Andres Oppenheimer writes about the most corrupt countries in our hemisphere (emphasis added):
among the world’s 20 least corrupt countries in the world are Germany (13th), Barbados (15th), the United Kingdom (17th) and the United States (19th), followed by Chile and Uruguay (tied in the 20th place). Bahamas is tied with France in the 22nd place.
Conversely, two thirds of Latin American countries are ranked in the bottom half of the list. Venezuela and Haiti are the most corrupt countries in the Americas and among the most corrupt in the world, tied in the 165th place with Chad, Burundi, Equatorial Guinea and Zimbabwe, according to the ranking.
Other countries in the region that fared pretty badly are Paraguay (150th), Honduras (133rd), Nicaragua (130th), Ecuador (118th), Mexico and Bolivia (tied in the 105th place) and Argentina (102nd).
Why are Barbados, Chile and Uruguay less corrupt than other countries in the region, I asked Alejandro Salas, a Transparency International official in charge of Latin America.
Salas told me that it’s mainly because these democracies have powerful systems of checks and balances, with independent judiciaries, assertive legislative branches, and a free press.
“There’s no mysterious formula, other than allowing democracy to work,” Salas said. “That’s why there is such a stark contrast between these three countries and Venezuela, where the opposite is taking place.”
Frequent readers of this blog know that Hugo Chavez controls all the branches of government, and has persecuted journalists who oppose him.
But now that Chavez “delegated” power for health reasons, what’s to come next? Monica Showalter of IBD answers that question,
Venezuela Without Chavez: Chaos The Most Likely Successor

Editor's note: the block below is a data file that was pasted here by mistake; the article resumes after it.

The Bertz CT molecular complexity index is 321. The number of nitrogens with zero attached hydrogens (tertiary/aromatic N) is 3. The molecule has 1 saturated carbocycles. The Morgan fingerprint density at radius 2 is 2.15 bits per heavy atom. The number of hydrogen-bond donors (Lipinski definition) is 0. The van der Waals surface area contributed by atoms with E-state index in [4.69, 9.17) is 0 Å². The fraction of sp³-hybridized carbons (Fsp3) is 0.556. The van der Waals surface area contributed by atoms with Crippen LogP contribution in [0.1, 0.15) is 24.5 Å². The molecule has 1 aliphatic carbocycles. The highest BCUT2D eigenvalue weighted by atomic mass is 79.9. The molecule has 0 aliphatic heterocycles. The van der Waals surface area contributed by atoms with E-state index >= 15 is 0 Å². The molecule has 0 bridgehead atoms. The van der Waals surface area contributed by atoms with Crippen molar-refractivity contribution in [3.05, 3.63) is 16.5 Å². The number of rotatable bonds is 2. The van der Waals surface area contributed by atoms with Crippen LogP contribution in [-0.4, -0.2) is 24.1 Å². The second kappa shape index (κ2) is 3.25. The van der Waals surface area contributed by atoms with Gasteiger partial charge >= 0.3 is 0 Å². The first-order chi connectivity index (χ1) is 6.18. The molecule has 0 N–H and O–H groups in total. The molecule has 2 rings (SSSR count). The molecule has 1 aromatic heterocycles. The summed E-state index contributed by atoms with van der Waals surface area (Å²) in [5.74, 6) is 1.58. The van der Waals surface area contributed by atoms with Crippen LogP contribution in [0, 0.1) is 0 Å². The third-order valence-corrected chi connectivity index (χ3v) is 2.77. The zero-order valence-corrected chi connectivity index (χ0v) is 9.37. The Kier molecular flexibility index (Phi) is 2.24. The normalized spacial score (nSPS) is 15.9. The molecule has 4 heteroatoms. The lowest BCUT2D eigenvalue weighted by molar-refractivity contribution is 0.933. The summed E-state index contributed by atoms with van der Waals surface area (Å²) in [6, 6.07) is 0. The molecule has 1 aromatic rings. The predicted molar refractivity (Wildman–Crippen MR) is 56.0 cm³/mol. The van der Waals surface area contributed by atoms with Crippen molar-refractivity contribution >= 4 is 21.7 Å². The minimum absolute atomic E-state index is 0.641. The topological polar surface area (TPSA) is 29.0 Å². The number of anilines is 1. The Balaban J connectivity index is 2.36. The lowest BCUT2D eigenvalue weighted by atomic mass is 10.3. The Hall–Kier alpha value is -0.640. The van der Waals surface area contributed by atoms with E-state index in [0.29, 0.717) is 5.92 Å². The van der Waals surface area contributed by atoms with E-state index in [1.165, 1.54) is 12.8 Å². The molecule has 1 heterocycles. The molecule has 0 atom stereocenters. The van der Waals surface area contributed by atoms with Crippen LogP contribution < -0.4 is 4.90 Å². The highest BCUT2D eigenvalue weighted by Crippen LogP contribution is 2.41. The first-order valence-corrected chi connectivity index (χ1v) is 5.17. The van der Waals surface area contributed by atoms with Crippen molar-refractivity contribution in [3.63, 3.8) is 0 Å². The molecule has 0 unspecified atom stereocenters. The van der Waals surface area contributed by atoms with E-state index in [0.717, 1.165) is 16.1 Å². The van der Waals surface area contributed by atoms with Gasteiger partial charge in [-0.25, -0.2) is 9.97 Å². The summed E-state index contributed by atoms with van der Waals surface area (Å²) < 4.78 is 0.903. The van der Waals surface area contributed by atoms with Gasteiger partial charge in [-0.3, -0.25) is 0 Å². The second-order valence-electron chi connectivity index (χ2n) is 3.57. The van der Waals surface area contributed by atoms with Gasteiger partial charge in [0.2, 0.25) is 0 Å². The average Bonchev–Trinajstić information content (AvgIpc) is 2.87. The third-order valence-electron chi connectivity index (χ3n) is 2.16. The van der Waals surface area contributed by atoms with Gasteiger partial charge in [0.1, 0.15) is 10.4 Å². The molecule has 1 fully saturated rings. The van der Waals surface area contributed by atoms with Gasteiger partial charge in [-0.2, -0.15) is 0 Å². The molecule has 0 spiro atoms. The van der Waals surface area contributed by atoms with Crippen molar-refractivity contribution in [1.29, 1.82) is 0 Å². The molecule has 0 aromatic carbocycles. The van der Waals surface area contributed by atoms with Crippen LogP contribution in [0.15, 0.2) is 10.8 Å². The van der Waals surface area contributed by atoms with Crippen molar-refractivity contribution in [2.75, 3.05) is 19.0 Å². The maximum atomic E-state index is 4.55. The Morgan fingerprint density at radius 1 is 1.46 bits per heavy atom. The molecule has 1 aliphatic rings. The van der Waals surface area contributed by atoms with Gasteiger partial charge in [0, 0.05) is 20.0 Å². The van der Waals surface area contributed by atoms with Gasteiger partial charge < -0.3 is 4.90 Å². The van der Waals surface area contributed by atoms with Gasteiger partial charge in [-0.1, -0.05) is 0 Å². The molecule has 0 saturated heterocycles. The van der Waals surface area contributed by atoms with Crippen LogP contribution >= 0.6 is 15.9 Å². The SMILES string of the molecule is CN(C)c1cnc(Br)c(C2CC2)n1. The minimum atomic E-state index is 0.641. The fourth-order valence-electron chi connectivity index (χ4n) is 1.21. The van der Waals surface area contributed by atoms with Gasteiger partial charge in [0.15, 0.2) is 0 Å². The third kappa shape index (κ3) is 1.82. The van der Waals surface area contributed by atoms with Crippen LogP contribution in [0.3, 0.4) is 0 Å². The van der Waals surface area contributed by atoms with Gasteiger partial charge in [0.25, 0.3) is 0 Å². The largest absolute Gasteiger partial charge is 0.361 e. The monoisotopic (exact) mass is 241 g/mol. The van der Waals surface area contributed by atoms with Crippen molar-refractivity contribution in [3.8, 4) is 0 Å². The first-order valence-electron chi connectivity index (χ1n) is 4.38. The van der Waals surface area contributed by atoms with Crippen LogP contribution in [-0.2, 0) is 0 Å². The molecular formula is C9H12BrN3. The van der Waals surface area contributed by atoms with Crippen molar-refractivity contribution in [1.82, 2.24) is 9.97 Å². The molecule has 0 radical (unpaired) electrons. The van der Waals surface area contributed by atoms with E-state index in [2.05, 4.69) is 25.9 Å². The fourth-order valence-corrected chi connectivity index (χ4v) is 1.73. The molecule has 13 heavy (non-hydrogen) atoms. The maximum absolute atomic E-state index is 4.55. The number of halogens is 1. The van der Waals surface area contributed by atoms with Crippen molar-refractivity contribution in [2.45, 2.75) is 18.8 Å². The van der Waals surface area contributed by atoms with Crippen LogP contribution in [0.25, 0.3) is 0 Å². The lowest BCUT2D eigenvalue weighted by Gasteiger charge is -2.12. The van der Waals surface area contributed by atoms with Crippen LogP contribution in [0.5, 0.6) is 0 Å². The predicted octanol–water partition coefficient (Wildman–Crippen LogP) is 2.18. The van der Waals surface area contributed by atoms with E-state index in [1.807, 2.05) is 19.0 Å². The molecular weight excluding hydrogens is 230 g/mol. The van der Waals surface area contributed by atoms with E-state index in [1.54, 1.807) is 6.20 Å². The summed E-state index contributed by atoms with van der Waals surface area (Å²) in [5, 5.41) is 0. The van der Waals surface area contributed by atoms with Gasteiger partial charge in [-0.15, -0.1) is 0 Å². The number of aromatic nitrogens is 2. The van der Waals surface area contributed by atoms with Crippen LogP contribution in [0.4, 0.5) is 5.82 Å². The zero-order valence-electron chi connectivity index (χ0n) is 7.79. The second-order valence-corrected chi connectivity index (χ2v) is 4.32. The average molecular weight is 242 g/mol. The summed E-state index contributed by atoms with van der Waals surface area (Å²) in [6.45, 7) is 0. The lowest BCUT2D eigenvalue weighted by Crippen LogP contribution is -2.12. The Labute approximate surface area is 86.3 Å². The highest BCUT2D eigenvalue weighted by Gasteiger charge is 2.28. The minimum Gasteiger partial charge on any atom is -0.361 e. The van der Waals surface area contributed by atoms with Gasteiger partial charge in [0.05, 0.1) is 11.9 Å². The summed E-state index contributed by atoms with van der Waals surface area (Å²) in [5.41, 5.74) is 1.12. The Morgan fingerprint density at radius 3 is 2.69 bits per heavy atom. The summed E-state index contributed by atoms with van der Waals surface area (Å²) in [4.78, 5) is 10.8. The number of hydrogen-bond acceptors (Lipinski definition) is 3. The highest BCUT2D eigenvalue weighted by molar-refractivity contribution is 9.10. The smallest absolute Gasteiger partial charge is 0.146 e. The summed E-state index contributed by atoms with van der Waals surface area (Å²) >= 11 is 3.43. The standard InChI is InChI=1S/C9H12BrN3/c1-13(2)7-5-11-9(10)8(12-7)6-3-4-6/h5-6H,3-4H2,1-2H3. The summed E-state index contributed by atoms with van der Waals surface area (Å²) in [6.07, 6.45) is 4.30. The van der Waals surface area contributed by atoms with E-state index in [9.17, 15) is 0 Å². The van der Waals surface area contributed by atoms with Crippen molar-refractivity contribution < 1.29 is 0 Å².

Every critical institution in the country — from the courts, the congress and the media to the central bank, the state oil company and the largest industries — has long been suborned to Chavez’s will. No longer do they function on their own merits.
Much like Iraq under Saddam Hussein and Egypt under Hosni Mubarak, Venezuela is a classic case of what Nikita Khrushchev called a “cult of personality.”
As a result, these institutions are in ruins. The electricity company no longer functions, the oil company is losing production, the currency is poised to crash, industry is on its last legs and some 60% of the country’s oil earnings go to buying imports.
In short, Venezuela is headed for a hard fall, and the current shift in leadership will be — as one local observer put it — like switching bus drivers on a bus hurtling downhill without breaks and a broken steering wheel. The problem’s not just the driver, it’s the entire bus too.
The BBC looks at the issue of succession vis-a-vis the upcoming governorship election, since right now it’s unclear if Chavez himself would even be sworn in on January 10.
Uncertainty reigns in Venezuela.
Over in Bolivia, Sean Penn was at a prayer vigil for Hugo.
Sean ought to be praying for Venezuela.
Cross-posted at Liberty Unyielding.